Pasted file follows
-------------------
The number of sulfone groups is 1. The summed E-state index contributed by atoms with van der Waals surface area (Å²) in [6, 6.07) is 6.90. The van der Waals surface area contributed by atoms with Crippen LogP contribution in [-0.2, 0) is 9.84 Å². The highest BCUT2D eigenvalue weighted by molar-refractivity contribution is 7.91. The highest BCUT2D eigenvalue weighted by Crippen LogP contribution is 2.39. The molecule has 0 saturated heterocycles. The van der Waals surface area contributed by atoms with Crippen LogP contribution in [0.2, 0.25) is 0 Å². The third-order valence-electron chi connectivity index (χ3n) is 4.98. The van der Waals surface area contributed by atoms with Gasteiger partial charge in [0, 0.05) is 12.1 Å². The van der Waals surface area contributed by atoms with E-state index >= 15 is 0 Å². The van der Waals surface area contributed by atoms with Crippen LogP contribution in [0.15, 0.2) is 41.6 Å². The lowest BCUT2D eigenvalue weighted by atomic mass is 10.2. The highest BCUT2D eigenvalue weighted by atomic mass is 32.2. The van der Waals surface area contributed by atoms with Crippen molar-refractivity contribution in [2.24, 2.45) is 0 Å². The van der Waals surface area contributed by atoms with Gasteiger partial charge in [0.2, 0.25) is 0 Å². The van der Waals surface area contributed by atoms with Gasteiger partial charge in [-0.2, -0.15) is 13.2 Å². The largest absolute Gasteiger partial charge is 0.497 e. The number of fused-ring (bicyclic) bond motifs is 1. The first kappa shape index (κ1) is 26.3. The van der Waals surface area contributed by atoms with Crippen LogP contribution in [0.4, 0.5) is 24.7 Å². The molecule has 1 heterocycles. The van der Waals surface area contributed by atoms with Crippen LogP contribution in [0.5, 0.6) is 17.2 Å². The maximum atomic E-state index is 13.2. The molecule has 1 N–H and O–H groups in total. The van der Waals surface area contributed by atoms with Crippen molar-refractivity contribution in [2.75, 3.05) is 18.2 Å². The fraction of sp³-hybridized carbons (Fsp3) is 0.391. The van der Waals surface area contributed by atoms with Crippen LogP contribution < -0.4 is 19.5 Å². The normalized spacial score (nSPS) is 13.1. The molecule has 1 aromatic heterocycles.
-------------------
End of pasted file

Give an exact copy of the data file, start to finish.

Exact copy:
The number of sulfone groups is 1. The summed E-state index contributed by atoms with van der Waals surface area (Å²) in [6, 6.07) is 6.90. The van der Waals surface area contributed by atoms with Crippen LogP contribution in [-0.2, 0) is 9.84 Å². The highest BCUT2D eigenvalue weighted by molar-refractivity contribution is 7.91. The highest BCUT2D eigenvalue weighted by Crippen LogP contribution is 2.39. The molecule has 0 saturated heterocycles. The van der Waals surface area contributed by atoms with Crippen LogP contribution in [0.2, 0.25) is 0 Å². The third-order valence-electron chi connectivity index (χ3n) is 4.98. The van der Waals surface area contributed by atoms with Gasteiger partial charge in [0, 0.05) is 12.1 Å². The van der Waals surface area contributed by atoms with E-state index >= 15 is 0 Å². The van der Waals surface area contributed by atoms with Crippen LogP contribution in [0.15, 0.2) is 41.6 Å². The lowest BCUT2D eigenvalue weighted by atomic mass is 10.2. The highest BCUT2D eigenvalue weighted by atomic mass is 32.2. The van der Waals surface area contributed by atoms with Crippen molar-refractivity contribution in [2.24, 2.45) is 0 Å². The van der Waals surface area contributed by atoms with Gasteiger partial charge in [0.2, 0.25) is 0 Å². The van der Waals surface area contributed by atoms with Gasteiger partial charge in [-0.2, -0.15) is 13.2 Å². The largest absolute Gasteiger partial charge is 0.497 e. The number of fused-ring (bicyclic) bond motifs is 1. The first kappa shape index (κ1) is 26.3. The van der Waals surface area contributed by atoms with Crippen LogP contribution in [0.4, 0.5) is 24.7 Å². The molecule has 1 heterocycles. The van der Waals surface area contributed by atoms with Crippen LogP contribution in [0.5, 0.6) is 17.2 Å². The maximum atomic E-state index is 13.2. The molecule has 1 N–H and O–H groups in total. The van der Waals surface area contributed by atoms with Crippen molar-refractivity contribution in [2.75, 3.05) is 18.2 Å². The fraction of sp³-hybridized carbons (Fsp3) is 0.391. The van der Waals surface area contributed by atoms with Crippen LogP contribution < -0.4 is 19.5 Å². The normalized spacial score (nSPS) is 13.1. The molecule has 1 aromatic heterocycles.